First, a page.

{ Motherhood Seems Like the Easiest Thing to Fail at with the Largest Consequences. }
Meghan Holohan

uptown girlsEveryday, I thought Red would die. Driving frantically on the Parkway West, weaving in between cars, moving slightly above thirty-five miles per hour, I fought onward. I'd snake in between barriers, orange construction cones, signs, cruising through stop signs. The whole way driving on the serpentine cement vein, all I could picture was him lying, lifeless, on the floor. What would I do if I found him cold, stiff? What would I say? A drive of only fifteen minutes seemed like an hour. I had to get to Red.
   Red is a cat. But he isn't just any cat—he's my boss' cat. He's old, and his kidneys are failing him. For four days, his frail life was in my hands, and I was positive I was going to kill him. He needed medication and I was on the one who had to take the IV, slide it into the rough skin of his feline neck and wait while the thick, clear liquid dripped through the tube, winding its way through a coil of plastic tubing. He'd whine at me, a growlish murmur escaping his lips. I'm sure he thought I was stabbing him. But this medicinal concoction had to infiltrate his system. The needle had to be securely inserted. If old age and disease ravage his body, I hoped it wasn't on my watch.
   Each day when I arrived, I almost cried with joy when I saw him slinking through the house or perched on the washing machine. I'd want to grab him and embrace him, but I refrained myself. The embrace might be as traumatic as my nursing skills. I filled his water bowl, his food, held Ping, the healthier cat, and cooed to Red in excited bursts of affection. I'd scoop him into my arms, shushing him, comforting him, scratching his neck, trying to make up for the pain that would ensue.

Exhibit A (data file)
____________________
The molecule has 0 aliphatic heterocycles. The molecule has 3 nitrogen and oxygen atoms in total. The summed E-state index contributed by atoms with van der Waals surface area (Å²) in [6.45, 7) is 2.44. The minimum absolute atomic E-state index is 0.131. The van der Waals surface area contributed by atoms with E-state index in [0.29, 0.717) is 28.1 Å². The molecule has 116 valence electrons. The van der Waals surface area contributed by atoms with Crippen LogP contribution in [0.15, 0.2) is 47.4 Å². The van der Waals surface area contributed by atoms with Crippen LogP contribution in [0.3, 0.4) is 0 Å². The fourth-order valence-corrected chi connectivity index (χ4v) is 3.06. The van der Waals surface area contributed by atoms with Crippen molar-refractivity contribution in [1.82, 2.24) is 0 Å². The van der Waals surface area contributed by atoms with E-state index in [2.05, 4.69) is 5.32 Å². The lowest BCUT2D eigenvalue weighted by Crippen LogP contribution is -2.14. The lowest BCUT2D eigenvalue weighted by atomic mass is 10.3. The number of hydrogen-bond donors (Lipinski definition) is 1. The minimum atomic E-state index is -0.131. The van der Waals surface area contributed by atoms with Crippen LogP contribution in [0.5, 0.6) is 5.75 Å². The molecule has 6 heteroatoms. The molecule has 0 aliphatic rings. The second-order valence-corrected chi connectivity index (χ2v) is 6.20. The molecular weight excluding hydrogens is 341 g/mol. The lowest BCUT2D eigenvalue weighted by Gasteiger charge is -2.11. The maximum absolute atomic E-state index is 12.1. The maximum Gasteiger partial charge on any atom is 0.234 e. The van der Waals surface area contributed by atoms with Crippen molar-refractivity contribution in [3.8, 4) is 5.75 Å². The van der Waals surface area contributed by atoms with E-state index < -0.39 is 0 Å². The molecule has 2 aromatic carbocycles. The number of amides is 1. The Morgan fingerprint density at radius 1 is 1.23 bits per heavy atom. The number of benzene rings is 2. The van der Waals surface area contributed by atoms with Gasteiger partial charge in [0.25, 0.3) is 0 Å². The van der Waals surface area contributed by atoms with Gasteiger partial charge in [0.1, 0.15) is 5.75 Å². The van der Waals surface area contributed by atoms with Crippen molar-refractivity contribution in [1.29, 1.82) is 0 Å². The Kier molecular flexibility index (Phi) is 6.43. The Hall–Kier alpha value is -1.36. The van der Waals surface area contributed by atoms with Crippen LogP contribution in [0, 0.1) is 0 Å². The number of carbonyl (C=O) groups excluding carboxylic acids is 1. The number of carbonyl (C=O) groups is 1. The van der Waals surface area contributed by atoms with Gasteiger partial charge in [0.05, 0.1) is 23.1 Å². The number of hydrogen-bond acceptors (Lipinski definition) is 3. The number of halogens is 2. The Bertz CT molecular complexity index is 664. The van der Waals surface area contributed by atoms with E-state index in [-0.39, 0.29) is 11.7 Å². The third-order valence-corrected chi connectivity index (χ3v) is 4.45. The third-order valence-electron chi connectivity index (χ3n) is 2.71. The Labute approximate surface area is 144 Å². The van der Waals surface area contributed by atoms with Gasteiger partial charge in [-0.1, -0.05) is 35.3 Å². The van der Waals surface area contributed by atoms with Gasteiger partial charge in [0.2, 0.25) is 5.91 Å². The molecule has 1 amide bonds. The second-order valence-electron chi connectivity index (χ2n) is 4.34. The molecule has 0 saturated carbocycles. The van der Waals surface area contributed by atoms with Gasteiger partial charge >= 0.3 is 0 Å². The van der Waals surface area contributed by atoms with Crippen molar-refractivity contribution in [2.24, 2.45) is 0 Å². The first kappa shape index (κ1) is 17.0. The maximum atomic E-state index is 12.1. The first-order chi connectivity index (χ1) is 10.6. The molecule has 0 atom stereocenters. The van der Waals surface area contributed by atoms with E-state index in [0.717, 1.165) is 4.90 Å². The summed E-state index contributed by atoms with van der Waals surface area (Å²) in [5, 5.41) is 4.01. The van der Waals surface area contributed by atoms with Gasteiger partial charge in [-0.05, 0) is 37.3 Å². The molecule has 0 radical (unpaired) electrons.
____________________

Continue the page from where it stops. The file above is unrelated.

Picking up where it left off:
The first day went well—I easily popped the needle into the scruff of his neck while he sat there patiently. The next day was different. Perhaps I was over-confident from my triumphant nursing stint the day before. Perhaps I was afraid I would fail and the poor kitty wouldn't get his meds. Whatever the case, when I grabbed Red and shoved the needle into his skin, the poor guy yelped and ran, still connected to his hanging IV bag. I lunged for him, fearing he would tear his skin, but the needle flew out and sprayed fluid all over my boss' pristine laundry room. With fluid sprinkling on me, the room, and Ping, I couldn't collect myself. I floundered after Red, suddenly backtracking. I had to shut the IV off. I was wasting some mystery medical fluid. After taking care of the medical equipment, I ran out of the room and caught Red backing skittishly into a corner.
   We were both shaking. When I scooped him up, I could feel his breath wracking against his hollow ribs. I hurt him and I wanted to make it better. I smoothed his long auburn hair to his head, whispering words of consolation to both of us. Ping just skipped about us on the floor, relishing that Red was hurt. I had a problem. If I tried the IV again, I might hurt him, again. But if I didnt give him his treatment, he could get sick. Visions of me flying through traffic, again, flashed in my head—I didn't even know where a vet would be in Rosslyn Farms. How could I tell my boss I made her cat ill or, worse yet, killed him?